So I've learned a few things about sorting prints -- often times, their backs, not their fronts, hold the clue to dating and placing them.
I've got several hundred prints with nearly identical corrugated edges, printed to nearly identical gray tones. But what isn't identical is a stamp on the back that seems to be a stamp used by the printer. It isn't just the number that is unique, but the ink, color, and even the placement of the numbers on the back of the prints. It then becomes a jigsaw puzzle.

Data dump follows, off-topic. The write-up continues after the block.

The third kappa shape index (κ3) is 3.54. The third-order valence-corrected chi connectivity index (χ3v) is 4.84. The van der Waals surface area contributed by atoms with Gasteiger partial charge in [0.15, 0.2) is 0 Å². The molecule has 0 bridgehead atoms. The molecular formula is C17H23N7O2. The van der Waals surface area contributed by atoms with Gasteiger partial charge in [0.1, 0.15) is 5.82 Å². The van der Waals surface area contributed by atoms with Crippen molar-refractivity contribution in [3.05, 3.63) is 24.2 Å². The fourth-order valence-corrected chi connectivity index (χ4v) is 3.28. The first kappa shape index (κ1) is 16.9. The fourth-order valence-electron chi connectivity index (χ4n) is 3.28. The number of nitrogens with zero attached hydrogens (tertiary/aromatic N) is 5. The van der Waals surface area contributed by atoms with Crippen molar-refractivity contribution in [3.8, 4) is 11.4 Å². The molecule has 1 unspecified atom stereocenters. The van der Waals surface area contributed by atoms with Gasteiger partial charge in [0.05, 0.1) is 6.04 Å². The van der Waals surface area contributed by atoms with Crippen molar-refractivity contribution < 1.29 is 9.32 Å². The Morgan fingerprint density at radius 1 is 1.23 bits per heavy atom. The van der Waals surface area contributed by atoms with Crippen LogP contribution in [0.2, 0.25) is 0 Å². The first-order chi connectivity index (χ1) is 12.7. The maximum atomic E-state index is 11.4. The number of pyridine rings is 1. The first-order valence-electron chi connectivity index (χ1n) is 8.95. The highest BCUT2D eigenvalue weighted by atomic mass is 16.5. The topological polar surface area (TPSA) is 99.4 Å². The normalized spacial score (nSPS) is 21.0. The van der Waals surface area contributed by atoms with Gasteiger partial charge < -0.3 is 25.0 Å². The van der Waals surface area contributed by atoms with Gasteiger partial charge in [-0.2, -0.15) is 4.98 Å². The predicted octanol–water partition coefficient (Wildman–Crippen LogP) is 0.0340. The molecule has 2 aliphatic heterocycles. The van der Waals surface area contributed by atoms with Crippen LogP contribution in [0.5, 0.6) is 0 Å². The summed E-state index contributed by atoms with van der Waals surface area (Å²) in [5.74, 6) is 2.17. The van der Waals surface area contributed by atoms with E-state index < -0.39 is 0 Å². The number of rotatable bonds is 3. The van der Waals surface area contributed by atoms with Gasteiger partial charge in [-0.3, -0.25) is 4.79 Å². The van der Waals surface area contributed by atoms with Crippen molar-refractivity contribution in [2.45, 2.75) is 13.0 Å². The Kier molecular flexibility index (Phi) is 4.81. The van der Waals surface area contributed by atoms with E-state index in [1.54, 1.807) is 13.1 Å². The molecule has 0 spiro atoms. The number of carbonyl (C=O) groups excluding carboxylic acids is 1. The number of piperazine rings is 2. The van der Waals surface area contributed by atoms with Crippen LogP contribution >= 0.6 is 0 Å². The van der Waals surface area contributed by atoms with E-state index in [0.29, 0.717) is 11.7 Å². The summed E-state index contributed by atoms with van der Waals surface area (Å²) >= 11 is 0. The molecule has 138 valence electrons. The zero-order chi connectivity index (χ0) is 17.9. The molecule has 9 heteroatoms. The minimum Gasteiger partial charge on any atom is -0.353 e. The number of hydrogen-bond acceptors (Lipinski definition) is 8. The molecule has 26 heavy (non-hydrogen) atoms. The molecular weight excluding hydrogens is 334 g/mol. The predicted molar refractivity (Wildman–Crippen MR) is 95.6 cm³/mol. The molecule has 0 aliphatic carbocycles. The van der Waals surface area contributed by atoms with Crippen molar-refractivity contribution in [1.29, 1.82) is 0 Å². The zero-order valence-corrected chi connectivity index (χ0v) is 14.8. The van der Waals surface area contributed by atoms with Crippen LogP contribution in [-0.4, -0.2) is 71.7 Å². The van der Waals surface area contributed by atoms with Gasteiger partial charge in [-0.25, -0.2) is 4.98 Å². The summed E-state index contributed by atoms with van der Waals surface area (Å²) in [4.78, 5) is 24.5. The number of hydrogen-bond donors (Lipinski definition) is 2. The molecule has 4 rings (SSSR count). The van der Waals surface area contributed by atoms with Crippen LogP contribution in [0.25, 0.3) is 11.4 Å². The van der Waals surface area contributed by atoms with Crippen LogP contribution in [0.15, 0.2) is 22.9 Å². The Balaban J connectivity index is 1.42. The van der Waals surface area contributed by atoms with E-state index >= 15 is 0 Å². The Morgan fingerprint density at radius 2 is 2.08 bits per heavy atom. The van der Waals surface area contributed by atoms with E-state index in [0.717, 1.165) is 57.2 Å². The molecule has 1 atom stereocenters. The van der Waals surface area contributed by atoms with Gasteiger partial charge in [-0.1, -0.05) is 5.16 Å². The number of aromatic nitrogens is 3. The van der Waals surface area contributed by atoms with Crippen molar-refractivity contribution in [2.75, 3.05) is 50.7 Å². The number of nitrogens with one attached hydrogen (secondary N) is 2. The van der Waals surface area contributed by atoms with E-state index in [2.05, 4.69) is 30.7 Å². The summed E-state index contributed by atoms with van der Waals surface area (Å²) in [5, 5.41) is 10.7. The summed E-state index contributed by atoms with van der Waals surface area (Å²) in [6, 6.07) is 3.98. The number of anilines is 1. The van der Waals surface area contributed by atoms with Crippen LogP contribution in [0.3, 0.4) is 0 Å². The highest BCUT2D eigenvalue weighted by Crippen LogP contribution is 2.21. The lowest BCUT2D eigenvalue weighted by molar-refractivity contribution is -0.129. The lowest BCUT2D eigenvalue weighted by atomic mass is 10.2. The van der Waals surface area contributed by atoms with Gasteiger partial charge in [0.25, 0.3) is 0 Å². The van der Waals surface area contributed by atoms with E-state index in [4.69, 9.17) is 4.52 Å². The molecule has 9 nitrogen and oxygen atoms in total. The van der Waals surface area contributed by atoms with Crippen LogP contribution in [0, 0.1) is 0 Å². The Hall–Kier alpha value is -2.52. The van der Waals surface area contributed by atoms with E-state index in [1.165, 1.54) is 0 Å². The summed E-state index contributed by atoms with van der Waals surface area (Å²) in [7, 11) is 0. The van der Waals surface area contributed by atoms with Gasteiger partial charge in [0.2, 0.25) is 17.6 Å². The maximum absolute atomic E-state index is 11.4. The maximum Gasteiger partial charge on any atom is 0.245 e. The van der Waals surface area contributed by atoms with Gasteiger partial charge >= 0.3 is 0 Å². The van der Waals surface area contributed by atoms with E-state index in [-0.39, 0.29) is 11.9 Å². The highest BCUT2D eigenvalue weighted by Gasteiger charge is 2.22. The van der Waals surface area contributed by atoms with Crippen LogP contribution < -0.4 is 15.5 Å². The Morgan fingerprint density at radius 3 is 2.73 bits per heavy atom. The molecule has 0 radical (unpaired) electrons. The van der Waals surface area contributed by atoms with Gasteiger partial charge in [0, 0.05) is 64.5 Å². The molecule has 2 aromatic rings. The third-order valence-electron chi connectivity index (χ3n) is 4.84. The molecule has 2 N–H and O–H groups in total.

Even photos that have been cropped, glued down into an album, and torn out of an album, some kept in the dark and sum exposed to the sun -- if there is a fraction of that stamp there (in one case, even a tiny speck of the purple ink in the same approximate position), I know it belongs to a particular batch for printing. And then if even one of the prints in the same batch is dated, or has a place reference, I have some additional clues as to where it came from.
This is a significant help because this helps me make sense of prints that come from something on the order of _sixty_ similar-looking batches. A neat trick! And so large swaths of the collection start to fall into place.
This is my work surface for sorting these prints.
I could easily make good use of five or ten times this much space!